3 individuals who'll be blamed for the Reds' gut-wrenching loss, but don't deserve most of it

The Reds lost a heartbreaker to the Pirates on Saturday night.
Cincinnati Reds manager David Bell
Cincinnati Reds manager David Bell / Adam Hunger/GettyImages
3 of 3

3. Reds GM Nick Krall will receive a lot of blame following the loss, but doesn't deserve most of it.

All of those Reds fans who said the front office needed to get more pitching at the trade deadline will point to this one game and say, "I told you so." And to a certain extent, they're right. The Cincinnati Reds made one addition at the trade deadline, and that was reliever Sam Moll.

What fans saw from the Reds bullpen on Saturday night, and for the better part of a week, has been a direct result of overuse throughout the season. Now, some fans will want to point the finger at David Bell for that, and he's mildly culpable.

However, it's hard to blame the manager for trying to preserve the arms of his young starting pitchers while at the same time attempt to win ballgames. Bell has gone to his bullpen early and often this season, and more times than not, it's worked. But those guys are running on fumes.

Which brings us back to Reds GM Nick Krall and the Cincinnati front office. The Reds did not add a starter at the trade deadline despite pitchers like Lucas Giolito, Jordan Montgomery, and Jack Flaherty finding new teams this summer.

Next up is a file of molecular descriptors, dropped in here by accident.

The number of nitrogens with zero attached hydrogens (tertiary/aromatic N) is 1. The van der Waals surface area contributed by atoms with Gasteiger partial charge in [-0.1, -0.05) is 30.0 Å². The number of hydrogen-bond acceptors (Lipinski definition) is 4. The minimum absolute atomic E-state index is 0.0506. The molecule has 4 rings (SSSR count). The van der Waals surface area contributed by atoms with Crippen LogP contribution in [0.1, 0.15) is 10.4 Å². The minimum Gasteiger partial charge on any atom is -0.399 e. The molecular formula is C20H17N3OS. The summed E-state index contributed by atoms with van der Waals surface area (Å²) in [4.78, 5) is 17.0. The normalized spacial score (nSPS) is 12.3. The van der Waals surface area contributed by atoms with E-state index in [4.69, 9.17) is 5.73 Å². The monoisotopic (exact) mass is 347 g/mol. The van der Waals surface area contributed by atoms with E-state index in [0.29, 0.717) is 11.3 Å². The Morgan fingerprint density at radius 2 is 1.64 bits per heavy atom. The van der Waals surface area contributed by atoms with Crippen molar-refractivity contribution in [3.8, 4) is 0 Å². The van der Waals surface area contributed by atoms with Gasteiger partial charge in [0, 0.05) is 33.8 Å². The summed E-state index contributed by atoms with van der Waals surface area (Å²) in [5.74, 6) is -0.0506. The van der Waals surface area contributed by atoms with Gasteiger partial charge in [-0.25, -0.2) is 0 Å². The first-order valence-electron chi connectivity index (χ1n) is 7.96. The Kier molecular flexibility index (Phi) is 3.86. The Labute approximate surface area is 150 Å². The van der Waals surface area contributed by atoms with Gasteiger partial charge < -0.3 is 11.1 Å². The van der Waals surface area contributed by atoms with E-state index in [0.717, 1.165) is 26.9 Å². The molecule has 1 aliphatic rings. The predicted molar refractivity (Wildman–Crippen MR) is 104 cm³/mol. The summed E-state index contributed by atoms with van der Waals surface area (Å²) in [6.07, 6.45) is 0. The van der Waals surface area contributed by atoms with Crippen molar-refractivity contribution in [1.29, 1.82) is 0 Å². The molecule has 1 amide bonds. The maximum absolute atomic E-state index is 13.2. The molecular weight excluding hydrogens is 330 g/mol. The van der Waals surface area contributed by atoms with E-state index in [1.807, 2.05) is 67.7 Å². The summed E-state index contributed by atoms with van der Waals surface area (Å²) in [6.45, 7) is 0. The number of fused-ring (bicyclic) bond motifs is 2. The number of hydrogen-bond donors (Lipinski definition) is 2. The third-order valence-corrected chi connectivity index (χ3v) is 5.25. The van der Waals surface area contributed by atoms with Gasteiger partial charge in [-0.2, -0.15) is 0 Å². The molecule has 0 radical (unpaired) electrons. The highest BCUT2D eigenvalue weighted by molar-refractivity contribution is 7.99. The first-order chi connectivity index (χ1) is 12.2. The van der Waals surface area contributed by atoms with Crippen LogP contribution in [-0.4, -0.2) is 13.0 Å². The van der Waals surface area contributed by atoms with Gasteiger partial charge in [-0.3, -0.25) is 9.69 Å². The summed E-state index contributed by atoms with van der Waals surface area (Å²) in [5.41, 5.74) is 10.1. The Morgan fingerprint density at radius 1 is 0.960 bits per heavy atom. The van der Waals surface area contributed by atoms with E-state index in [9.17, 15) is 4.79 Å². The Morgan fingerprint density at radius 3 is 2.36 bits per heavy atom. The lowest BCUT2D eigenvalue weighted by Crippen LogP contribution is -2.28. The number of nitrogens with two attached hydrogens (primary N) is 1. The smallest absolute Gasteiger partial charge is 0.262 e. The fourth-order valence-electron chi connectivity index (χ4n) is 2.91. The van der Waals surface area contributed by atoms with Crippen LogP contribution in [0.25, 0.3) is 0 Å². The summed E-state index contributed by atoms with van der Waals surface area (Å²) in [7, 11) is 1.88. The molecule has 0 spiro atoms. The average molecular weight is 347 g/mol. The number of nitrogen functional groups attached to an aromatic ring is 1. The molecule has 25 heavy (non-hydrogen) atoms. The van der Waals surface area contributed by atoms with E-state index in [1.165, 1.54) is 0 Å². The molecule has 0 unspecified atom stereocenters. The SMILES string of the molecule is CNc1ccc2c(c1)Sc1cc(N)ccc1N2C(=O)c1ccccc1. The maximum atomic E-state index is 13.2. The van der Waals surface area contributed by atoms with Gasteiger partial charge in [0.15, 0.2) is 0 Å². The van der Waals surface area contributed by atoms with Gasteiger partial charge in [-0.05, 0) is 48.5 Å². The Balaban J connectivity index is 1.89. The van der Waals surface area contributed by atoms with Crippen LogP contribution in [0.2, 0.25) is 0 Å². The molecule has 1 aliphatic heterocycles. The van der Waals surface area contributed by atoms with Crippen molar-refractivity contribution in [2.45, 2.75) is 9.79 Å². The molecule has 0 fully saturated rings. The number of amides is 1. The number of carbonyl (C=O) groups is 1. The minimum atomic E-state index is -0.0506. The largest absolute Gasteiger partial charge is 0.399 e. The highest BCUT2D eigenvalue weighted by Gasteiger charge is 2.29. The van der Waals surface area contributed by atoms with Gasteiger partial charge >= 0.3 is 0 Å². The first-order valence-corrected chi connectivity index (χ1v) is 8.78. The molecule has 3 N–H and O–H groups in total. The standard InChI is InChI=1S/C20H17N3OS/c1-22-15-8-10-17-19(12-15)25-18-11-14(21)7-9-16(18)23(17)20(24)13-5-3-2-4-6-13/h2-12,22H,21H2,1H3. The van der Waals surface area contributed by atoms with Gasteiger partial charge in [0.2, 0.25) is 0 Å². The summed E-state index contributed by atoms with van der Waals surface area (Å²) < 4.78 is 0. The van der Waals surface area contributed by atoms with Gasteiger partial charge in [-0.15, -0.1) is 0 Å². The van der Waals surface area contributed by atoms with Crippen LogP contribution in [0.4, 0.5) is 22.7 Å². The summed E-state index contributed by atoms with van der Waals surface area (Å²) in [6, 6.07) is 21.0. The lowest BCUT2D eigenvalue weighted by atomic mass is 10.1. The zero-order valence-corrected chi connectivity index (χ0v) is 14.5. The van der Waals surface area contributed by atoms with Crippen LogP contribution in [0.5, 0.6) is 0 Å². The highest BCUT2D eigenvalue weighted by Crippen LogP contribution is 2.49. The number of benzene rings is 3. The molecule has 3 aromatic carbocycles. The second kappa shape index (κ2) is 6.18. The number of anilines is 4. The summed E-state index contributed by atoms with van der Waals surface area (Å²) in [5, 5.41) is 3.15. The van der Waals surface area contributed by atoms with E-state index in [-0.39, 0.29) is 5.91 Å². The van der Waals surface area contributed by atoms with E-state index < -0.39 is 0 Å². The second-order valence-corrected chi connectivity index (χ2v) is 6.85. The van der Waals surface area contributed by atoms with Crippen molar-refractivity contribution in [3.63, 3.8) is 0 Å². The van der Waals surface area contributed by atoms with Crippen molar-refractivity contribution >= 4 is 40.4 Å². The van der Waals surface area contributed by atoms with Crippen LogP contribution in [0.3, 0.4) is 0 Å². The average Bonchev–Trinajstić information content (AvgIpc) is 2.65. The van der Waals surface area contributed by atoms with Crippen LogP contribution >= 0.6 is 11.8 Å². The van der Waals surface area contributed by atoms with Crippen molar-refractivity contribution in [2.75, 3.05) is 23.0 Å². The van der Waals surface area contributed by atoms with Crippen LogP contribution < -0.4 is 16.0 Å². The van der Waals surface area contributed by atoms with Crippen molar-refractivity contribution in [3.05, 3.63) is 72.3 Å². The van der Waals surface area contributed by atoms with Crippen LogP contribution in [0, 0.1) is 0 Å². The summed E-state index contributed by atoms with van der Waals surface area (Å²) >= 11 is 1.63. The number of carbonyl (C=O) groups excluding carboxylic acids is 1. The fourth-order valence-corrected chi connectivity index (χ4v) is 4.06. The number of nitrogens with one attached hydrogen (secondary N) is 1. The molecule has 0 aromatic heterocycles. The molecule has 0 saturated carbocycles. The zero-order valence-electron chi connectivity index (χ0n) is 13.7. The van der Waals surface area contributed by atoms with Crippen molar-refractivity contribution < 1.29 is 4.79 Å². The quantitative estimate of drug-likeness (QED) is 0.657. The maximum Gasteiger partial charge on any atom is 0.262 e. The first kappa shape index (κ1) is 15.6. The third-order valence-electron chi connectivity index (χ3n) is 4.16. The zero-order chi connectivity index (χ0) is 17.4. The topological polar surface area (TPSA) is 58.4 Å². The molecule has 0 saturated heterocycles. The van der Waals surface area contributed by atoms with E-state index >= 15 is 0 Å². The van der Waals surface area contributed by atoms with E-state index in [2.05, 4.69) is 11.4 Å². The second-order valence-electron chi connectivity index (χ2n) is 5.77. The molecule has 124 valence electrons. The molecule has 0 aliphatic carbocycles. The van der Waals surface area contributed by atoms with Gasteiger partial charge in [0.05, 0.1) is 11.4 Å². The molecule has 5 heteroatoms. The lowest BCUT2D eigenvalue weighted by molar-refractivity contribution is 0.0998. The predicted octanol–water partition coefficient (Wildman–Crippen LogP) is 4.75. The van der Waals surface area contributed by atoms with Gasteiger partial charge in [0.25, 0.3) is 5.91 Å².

As most fans have seen, those trades don't always work out. Giolito was waived by the Los Angeles Angels, former Reds pitcher Michael Lorenzen is now in the Philadelphia Phillies bullpen, and Lance Lynn has given up 42 home runs on the season.

Could the Reds have added an extra pitcher or two at the trade deadline? Sure, but the price tag in terms of prospect capital was extremely high. Would you have given up a player like Connor Phillips, Sal Stewart, or Christian Encarnacion-Strand in order to add a mediocre arm for the stretch run?

If so, then I'm glad you're not the GM. Nick Krall is playing the long game with his sights set on 2024, 2025, and beyond. The Reds are looking to build sustainability for the future and not lose a potential key piece in exchange for a one-off year in which they've exceeded expectations.

So while Krall's lack of action at the trade deadline may have contributed to the fact that Cincinnati's bullpen was absolutely gassed on Saturday, I'm sure he'll happily take that criticism knowing that the Reds have a boatload of young talent ready to make a run at the playoffs for the next five years.

Next. 3 not on Reds playoff roster. 3 Reds who have no business being on the playoff roster. dark